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The trouble with Corinthians

Let’s say a person cut themselves badly.
Washing a coffee carafe, split the glass.
Hand a little too big.
Hurried down the hall to the medicine chest.
Left a trail of blood behind.
Mate comes hurrying with a cloth.
Mops the floor and complains about the mess.
Stunning moment of clarity.

On holiday with family.
Thousands of miles on the road.
In a long traffic jam.
Suggestion’s made to take a toll road to get out of it.
Dear driver is suddenly angered.
Cuts across four lanes of 80 mph traffic.
Risks them all.

Same holiday, same person.
Has vertigo.
Shies away from window while on a mountain road.
Is ridiculed.
Last time we are taking you on a holiday.

In younger days, they walked together.
A busy street, bright summer day.
An affectionate hand placed upon another’s shoulder.
Pushed away.
Don’t touch me.
A wound remembered.

Corinthians says “Love keeps no record of wrongs”.
You have kept a record of mine, and I of yours.
We all keep mum.
Only silences and sidelong glances.
We have all said I love you.
Maybe all.  Is it right?

What I have done, or not done, perhaps has wounded you too.
I have been called many things, some good, some not.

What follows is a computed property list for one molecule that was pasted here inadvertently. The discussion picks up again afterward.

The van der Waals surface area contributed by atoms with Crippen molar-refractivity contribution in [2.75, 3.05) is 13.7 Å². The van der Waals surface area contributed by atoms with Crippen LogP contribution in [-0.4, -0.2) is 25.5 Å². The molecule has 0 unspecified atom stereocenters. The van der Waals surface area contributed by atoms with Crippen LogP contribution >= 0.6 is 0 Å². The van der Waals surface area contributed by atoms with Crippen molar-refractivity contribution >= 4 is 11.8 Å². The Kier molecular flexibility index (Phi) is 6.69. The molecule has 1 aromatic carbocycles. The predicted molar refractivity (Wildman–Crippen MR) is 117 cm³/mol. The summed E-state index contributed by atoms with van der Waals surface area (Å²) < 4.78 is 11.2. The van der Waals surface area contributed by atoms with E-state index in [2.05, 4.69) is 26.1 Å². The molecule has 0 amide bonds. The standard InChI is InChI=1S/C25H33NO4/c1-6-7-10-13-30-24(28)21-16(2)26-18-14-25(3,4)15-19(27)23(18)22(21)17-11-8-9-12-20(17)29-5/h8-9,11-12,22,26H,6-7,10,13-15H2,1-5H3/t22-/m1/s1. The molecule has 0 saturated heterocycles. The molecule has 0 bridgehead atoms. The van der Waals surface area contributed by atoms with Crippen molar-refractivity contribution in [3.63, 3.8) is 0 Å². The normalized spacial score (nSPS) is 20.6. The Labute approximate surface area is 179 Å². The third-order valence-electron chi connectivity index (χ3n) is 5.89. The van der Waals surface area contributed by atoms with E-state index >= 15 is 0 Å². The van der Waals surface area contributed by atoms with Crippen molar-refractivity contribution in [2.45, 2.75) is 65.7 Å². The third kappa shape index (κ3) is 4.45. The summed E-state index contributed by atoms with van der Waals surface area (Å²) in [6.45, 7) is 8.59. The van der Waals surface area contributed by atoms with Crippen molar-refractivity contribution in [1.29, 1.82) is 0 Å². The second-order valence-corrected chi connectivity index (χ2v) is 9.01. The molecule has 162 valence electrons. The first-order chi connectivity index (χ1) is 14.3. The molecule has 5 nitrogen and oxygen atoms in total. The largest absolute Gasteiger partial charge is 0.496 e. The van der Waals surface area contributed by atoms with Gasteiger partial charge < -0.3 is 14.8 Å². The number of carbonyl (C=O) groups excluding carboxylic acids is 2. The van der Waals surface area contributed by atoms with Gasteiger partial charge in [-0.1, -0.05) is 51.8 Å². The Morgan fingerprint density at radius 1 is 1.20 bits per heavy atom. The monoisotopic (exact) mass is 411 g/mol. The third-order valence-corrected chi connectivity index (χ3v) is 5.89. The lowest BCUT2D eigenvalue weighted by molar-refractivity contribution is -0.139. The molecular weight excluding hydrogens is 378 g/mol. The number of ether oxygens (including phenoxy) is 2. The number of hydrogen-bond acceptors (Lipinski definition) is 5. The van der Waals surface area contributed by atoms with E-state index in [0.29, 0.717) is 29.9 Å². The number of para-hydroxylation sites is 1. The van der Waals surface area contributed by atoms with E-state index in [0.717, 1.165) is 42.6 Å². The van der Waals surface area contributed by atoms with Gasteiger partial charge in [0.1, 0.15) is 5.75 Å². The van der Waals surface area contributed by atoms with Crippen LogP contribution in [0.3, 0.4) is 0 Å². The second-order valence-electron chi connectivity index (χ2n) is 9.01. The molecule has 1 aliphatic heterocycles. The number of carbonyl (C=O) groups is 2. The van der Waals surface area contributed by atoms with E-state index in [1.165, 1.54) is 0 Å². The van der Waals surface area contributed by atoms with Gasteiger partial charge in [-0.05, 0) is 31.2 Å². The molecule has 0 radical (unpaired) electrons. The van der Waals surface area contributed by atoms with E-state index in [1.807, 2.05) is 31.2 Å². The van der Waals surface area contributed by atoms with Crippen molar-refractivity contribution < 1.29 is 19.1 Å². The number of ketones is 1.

I think on it with lingering sadness.
We are still a family, and look out for each other.
But there are these ghosts remembered.
Please tell me you love me again, sometime before I go,
and forgive me my trespasses.






Lee Dunn View All

Lee Dunn has been writing since the age of 18, but found that work got in the way for the ensuing 48 years. In his home town of Toronto, Ontario, Canada, he reveled in his independence at an early age, and spent as much time as he could exploring the city’s Arts scene. He was introduced to poetry and prose by the works of two literary giants, namely J.R.R. Tolkien and J.W. Lennon and thence fell in love with the written word. His work includes poetry, short fiction, and personal essays, and ranges in theme from the surreal to the horrific, nostalgic, and themes on the human condition. He has been published on, The Dark Poets Club, Journal of Undiscovered Poets, Crepe & Penn Literary magazine, and the Shelburne Free Press.

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